Occam’s Razor Comes to Georgia
Stacey Abrams, the leading Democratic powerbroker in Georgia, published an opinion piece in the Washington Post last week entitled, “Our democracy faced a near-death experience. Here’s how to revive it.”
In the piece, Abrams trashed Donald Trump, of course, and then laid out a list of bills she wanted to see enacted by Congress and signed into law by President Joe Biden, including the “For the People Act,” the “John Lewis Voting Rights Advancement Act,” and the “Protect our Democracy Act.”
But wait! There’s more! She also wants statehood for the District of Columbia and “binding self-determination” for Puerto Rico.
As she wrote, “the future of democracy demands it.” Perhaps she meant, the future of the Democrats demands it.
We might recall that Abrams was her party’s nominee for governor of the Peach State in 2018; yet even after she lost the election, she refused to concede. At the time, that non-concession made her a figure of fun among Republicans, and yet nowadays she’s having the last laugh.
Indeed, just on February 12, The New York Times headlined an admiring opinion piece, “Stacey Abrams knows how to turn a red state blue.” Hundreds of similar headers have been flying across the MSM and the liberal blogosphere in recent weeks; the result, of course, is that Abrams has become a deity for Democrats. So whatever Abrams does next—most likely, run for governor again in 2022—she will have the big blessing, and the bigger money, from Blue America.
So what did Abrams do in the last three years to recover and gain all this clout? She worked hard, that’s what. She made a three-part calculation:
- The way to win is to get more votes.
- A good way to get more votes is to register more people who are likely to vote for your candidate.
- Once you have them registered, get them to vote—in person, by mail, whatever it takes.
These points may seem obvious, even trite, and yet if we step back, we can see that much of contemporary campaigning consists of activities that do not necessarily coincide with getting more votes. Such as? Such as spending money on TV ads or posting on social media. These activities are undeniably a part of campaigning, but they aren’t obviously connected to getting votes and winning elections.
It’s perfectly possible for someone to see an ad on TV or a tweet on Twitter and yet not make a firm decision to vote. We might further consider: Someone watching Sean Hannity on Fox every night will get good ’n’ riled up against liberals, socialists, Deep Statists, etc., but no matter how angry, he or she can only vote once.
By contrast, if each Hannity fan devoted time to persuading others to vote, that would be more helpful to the conservative cause. For some, Hannity is great entertainment, and yet he’s no kind of turnout machine.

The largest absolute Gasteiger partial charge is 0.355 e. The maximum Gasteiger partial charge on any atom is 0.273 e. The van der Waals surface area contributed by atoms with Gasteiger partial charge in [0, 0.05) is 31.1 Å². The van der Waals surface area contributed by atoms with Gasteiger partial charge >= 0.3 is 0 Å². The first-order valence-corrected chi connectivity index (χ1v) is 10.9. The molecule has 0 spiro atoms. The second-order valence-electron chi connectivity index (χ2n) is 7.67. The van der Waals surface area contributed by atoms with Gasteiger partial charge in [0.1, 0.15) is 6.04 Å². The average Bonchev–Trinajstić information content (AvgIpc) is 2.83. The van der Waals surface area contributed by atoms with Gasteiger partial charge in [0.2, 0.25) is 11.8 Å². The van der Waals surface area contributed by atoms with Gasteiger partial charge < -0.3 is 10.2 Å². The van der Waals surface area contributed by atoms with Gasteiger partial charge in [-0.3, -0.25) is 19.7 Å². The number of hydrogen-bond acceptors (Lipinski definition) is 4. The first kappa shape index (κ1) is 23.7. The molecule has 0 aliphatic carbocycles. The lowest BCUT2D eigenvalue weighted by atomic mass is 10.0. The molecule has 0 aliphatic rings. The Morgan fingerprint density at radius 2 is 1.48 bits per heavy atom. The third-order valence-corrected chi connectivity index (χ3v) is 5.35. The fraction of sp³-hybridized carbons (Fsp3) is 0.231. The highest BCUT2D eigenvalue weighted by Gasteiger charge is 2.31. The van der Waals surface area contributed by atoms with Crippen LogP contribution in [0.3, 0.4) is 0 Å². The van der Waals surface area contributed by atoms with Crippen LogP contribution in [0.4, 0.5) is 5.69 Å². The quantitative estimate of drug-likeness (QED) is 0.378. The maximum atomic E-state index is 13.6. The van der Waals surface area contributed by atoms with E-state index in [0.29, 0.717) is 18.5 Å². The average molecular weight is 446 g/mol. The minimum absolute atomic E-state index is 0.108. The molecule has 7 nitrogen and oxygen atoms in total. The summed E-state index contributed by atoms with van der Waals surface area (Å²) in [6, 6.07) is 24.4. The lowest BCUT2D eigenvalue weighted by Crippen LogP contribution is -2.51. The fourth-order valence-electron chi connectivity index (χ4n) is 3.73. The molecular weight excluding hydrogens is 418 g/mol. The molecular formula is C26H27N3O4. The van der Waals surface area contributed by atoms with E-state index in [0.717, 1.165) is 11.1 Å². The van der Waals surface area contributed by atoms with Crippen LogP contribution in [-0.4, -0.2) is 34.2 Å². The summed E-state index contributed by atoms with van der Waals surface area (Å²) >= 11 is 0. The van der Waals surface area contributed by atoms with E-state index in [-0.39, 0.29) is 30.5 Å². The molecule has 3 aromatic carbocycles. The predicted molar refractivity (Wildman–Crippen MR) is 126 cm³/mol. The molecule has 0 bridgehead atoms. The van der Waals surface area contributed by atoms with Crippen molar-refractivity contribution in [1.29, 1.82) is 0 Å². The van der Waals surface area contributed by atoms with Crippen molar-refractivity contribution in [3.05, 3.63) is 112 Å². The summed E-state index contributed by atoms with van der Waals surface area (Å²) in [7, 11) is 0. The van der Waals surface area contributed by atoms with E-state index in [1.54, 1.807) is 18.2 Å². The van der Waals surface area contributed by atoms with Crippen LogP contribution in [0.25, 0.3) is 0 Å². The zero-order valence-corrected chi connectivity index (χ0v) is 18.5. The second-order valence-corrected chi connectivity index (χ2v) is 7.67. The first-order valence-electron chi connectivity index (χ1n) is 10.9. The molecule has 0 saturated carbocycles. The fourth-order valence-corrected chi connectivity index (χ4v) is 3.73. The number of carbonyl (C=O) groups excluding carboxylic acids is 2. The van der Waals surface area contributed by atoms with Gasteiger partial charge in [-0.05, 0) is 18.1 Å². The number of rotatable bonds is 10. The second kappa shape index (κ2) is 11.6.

In the meantime, that’s exactly what Abrams has created: a turnout machine.
We might consider: In November 2016, Georgia had 6.6 million registered voters, and in November 2020, it had 7.6 million–and probably most of those new registrants were due to Abrams’ efforts. We can add that those extra million voters spelled the difference between Trump’s winning Georgia in 2o16 by more than 200,000 votes and his losing it in 2020 by 12,000 votes.
Moreover, Abrams wasn’t done yet; there were still those two senatorial runoff elections. On January 2 here at Breitbart News, this author looked ahead and saw doom in those contests, noting that Democrats were mobilizing their voters, while Republicans were fecklessly feuding among themselves. When the election was still three days in the future, he wrote:
We can already see this much: The Democrats have invested a lot of time, money, and computer-smarts into shaping the political battlefield—and it has paid off. Republicans will have to catch up. Or else.
And the “or else,” of course, was that the GOP would lose both senate seats. Which it did.
So now we can see the simple genius of Abrams’ strategy: It’s all about the numbers. All those pieces of legislation that she touted in the Washington Post are aimed at the same end: getting more people—specifically, more Democrats—to vote. More Democrats, that is, including in the U.S. Senate, as would happen if D.C. became the 51st state.
Democratic operatives have figured out that the path to victory is registration, motivation, and, if need be, transportation—all focused on the specific act of voting. Seen in this light, the hoopla of campaigning—TV, tweets, debates, rallies, parades, etc.—is beside the point. What matters is casting ballots.
We could even say that Democrats have applied Occam’s Razor to politics. Put simply, that philosophical “razor” means, cut away unnecessary complexity. In regard to campaigning, it’s simple: get people to vote. Everything other than actual voting is unnecessary complexity.
By contrast, the GOP seems to have absorbed the opposite lesson: that voting is less important than fighting. And fighters lose, as we just saw.
Republicans Shot Themselves in the Peach
An astonishingly depressing article in the February 2 edition of the Atlanta Journal-Constitution was headlined, “Turnout dip among Georgia Republicans flipped U.S. Senate.”
As the piece noted, more than three-quarters-of-a-million Georgians who voted in November failed to vote in the January senatorial runoff. So who were those missing voters? Let the newspaper tell you: